How well do we really know ourselves?
There are countless stories of people who have gone through life-altering experiences of self-discovery and fearlessly shared with us their individual journeys through mediums such as yoga, meditation or love found (or love lost).
I don’t have a successful story of personal enlightenment to share with you—but I did recently come to the compelling realization that I do not in fact know myself as much as I had thought.
In the wake of a traumatic heartbreak I felt an inexplicable feeling of loss and was undergoing as much positive change as possible from joining a new gym, adopting a meditation practice, to visiting a spiritual healer. Not only did I find a new found love for yoga, Pema Chodron and Thich Nhat Hanh, but I also discovered a scary underlying truth.
I was going to be turning 30 and wasn’t as comfortable in my own skin as I had deceived myself into thinking I was.
My entire life, I had acted fairly confidently felt that I was together. I had been on a corporate career path, was financially stable living, in a fast past cultural metropolis and found a good man. But after what I thought was my future suddenly dissipated before my eyes, I felt completely stripped and helpless.
It wasn’t until then that I realized I hadn’t noticed the starting point to rebuild my foundation that had become so lopsided over the years. I just kept adding block after block, just following the so-called plan and assuming my given character flaws, without taking the time to think about what it was shaping out to be.
I arrived at my first visit with my spiritual healer depressed and heartbroken; I could barely say my ex’s name without fighting back tears. I left, though, with a whole new perspective and with the realization that it was a lot more than just a breakup that was weighing on me.
So I entered that day with a broken heart and open mind and left with a newfound inspiration for understanding my roots and with the overwhelming idea that my birth mother was out there somewhere sending me love and compassion.
For the past four years, I’d been grieving and bitter about the loss of my mother, without pondering the thought of my biological mother, perhaps still alive on the other side of the world and wishing me well.
I realized that me being adopted and being raised in a white society had in fact weighed on me and affected who I was, more so than I had imagined.
I realized that it’s okay for me to feel angry about some things in my past and I shouldn’t disregard those emotions or feel wrong for feeling that way.
It was important to acknowledge the feelings as they come up and not just lock them away, like I always had.
When asked how I dealt with being adopted, I responded, “I don’t know I just pretended I was white I guess.”
Sometimes I would catch my reflection in the mirror and be taken aback. Who was that Asian girl staring back at me?
One of the exercises we conducted was a type of soul retrieval, which in this instance involved me reaching back to some of my burrowed childhood memories when I remember being faced with prejudice (although may not have realized at the time); I found my three-year old self playing innocently and not understanding why this boy at my daycare was making slanted eyes at me in a taunting manner.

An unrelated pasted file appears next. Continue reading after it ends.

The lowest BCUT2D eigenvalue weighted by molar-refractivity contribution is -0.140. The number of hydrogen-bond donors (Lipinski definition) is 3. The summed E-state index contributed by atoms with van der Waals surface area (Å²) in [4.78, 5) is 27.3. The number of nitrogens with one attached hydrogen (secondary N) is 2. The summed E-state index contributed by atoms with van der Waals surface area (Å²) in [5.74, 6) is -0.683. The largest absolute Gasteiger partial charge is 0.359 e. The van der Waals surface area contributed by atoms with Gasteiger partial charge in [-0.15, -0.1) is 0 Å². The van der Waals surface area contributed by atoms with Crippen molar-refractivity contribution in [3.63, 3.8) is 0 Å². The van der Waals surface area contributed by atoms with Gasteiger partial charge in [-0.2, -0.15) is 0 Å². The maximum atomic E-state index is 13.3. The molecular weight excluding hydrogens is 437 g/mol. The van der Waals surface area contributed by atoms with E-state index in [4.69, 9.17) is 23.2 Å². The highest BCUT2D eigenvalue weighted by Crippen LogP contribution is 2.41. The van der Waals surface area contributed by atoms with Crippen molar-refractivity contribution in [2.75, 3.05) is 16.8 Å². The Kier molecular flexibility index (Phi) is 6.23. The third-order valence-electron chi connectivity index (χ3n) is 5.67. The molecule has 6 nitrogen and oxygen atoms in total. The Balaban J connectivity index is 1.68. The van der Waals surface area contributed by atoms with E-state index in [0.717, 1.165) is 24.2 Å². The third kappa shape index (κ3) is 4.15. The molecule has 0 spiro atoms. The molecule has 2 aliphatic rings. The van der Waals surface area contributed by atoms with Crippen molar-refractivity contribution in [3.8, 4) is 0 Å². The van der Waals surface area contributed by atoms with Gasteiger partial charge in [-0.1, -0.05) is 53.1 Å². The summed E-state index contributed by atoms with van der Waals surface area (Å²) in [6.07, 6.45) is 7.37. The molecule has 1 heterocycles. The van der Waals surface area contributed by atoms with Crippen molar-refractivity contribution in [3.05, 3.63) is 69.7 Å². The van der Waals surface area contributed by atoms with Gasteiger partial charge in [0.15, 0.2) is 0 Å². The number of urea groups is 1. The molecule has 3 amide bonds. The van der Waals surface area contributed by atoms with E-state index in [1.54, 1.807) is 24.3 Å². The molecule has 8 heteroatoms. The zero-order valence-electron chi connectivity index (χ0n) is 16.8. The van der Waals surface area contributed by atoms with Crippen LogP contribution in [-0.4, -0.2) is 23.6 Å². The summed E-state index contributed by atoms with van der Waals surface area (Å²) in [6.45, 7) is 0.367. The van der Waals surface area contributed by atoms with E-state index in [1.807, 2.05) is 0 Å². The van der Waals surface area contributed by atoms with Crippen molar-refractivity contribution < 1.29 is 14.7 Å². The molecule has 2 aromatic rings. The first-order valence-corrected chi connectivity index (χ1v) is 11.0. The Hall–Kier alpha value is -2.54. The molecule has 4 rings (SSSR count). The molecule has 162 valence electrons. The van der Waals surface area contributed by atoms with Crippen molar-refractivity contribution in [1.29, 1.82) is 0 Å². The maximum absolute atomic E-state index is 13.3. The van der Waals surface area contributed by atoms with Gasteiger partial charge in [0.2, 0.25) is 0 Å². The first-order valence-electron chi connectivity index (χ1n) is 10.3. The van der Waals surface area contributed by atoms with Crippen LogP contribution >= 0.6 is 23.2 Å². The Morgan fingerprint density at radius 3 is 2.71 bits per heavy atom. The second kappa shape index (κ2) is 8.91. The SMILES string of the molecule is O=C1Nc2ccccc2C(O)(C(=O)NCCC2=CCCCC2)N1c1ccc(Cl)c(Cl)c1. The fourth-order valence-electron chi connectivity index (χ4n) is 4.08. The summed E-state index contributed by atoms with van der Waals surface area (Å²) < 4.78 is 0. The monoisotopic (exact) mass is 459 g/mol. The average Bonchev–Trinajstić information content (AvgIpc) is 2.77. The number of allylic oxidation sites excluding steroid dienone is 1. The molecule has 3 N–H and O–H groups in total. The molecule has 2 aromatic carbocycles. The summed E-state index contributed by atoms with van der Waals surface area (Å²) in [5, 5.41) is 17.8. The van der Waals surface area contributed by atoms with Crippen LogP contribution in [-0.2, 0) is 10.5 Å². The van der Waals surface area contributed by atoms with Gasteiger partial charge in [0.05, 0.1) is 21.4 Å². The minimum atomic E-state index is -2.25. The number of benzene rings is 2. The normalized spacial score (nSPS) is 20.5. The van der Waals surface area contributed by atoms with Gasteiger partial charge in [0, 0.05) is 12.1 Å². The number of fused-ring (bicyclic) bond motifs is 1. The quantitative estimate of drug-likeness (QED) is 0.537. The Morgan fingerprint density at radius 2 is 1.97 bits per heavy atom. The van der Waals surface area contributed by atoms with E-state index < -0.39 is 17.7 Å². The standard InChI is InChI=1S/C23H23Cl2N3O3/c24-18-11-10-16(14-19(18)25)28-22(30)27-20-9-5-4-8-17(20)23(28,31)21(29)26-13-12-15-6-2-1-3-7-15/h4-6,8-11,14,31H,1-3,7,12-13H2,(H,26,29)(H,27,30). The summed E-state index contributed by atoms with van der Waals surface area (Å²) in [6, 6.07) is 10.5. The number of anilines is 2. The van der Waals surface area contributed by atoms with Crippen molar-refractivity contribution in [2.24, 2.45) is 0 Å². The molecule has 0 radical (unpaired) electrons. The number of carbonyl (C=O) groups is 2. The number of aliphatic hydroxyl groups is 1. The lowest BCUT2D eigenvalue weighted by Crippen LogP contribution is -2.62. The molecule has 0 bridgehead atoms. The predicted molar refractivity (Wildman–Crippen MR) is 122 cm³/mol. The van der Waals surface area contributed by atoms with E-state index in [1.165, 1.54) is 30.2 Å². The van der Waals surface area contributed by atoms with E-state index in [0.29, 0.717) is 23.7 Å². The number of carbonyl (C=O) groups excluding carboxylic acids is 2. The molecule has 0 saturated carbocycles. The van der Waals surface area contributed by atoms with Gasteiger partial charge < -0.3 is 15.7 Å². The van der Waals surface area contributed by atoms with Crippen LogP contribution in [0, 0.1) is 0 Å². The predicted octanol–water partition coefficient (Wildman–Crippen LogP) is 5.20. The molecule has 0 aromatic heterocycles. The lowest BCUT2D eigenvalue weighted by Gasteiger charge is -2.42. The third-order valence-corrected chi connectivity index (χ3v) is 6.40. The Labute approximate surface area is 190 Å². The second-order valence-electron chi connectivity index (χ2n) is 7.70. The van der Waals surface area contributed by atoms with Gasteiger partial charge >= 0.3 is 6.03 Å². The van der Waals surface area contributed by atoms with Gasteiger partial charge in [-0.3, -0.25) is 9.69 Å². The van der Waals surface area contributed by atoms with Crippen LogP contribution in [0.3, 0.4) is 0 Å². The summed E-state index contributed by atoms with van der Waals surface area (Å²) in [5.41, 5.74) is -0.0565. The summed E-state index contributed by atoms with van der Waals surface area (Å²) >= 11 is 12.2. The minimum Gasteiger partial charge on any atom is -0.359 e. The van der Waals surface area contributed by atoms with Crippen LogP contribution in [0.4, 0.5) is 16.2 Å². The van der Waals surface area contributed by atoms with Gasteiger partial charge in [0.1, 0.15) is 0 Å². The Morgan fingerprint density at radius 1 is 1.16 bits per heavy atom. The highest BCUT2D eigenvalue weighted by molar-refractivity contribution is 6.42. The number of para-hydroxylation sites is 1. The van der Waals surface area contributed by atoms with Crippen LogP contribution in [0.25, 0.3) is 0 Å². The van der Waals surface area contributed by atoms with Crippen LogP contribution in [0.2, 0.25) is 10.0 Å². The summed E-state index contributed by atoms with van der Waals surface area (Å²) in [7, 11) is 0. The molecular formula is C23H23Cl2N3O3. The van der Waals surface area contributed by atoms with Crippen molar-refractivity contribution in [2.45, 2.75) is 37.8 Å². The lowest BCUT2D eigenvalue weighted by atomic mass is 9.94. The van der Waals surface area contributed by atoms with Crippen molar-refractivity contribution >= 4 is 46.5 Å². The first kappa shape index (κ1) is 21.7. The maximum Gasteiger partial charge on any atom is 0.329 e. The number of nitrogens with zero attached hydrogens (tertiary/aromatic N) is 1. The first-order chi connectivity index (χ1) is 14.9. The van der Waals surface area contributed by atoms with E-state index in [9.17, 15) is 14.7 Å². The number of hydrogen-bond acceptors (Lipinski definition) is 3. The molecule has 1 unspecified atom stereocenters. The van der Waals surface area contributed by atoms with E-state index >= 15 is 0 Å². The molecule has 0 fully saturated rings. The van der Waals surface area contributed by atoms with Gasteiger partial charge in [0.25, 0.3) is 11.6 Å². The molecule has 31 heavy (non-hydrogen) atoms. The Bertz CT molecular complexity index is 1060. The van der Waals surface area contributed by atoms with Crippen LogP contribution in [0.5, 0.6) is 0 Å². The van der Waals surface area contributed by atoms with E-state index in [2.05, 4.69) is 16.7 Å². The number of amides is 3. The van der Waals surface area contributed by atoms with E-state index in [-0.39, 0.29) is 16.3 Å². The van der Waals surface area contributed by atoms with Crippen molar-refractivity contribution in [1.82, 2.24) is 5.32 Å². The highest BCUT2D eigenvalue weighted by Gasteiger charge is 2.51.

I looked my three-year old self in the eye and told her everything was going to be ok and that she was ok; I was there to comfort her and understood her confusion.
This was just the starting point.
The act of unlocking one memory like this almost instinctively opened the flood gates to many more memories that I had locked away out of anger and ultimately shame—shame for feeling and being different in a society that tells you it’s not the norm.
How can you pretend to fit in when you have memories of ignorance blatantly calling you out?
So I ask, how well do we really know ourselves?
Well, for me I realized that I needed to start from scratch.
I needed to try to know my roots, honor my ancestors and most importantly honor myself.
I needed to find and comfort my inner child that I had kept quiet all these years and ignored, because she is the one that can point me in the right direction.
This is first piece of writing Marakim Zablinis has ever submitted to a website. Recently she been undergoing dramatic life changes and has set the intention to alter her lifestyle with mindfulness, yoga, compassion, and learning to just love herself. She is working on balancing corporate career with spiritual path and modeling after Buddhist principals and has decided to write as she undergoes new experiences. She realizes its never too late to change your thought process and start from scratch. She hopes to inspire others through her own experiences as she have been inspired through reading others’ on elephantjournal.
Like “I’m not spiritual, I just practice being a good person.” on Facebook.
Assistant Ed: Elysha Anderson
Ed: Bryonie Wise
hot on elephant
The 4 Stages of a Good Divorce. A Letter to my Children: You do not come from a Broken Home. These People are Rare Gems—Keep Them, Fight for Them, don’t Give Up on Them. Mom, can I Call her Mom, Too? Jon Stewart makes first appearance since retiring—”it’s not your country.” Waylon shares 10 transformingly beautiful Quotes about Love. My Marriage had to End—for my Life to Begin. 40 Things I’ve Learned in 40 Years. Why your Yoga Goals are (Probably) Irrelevant, if not Downright Dangerous. The Day I Stopped Running.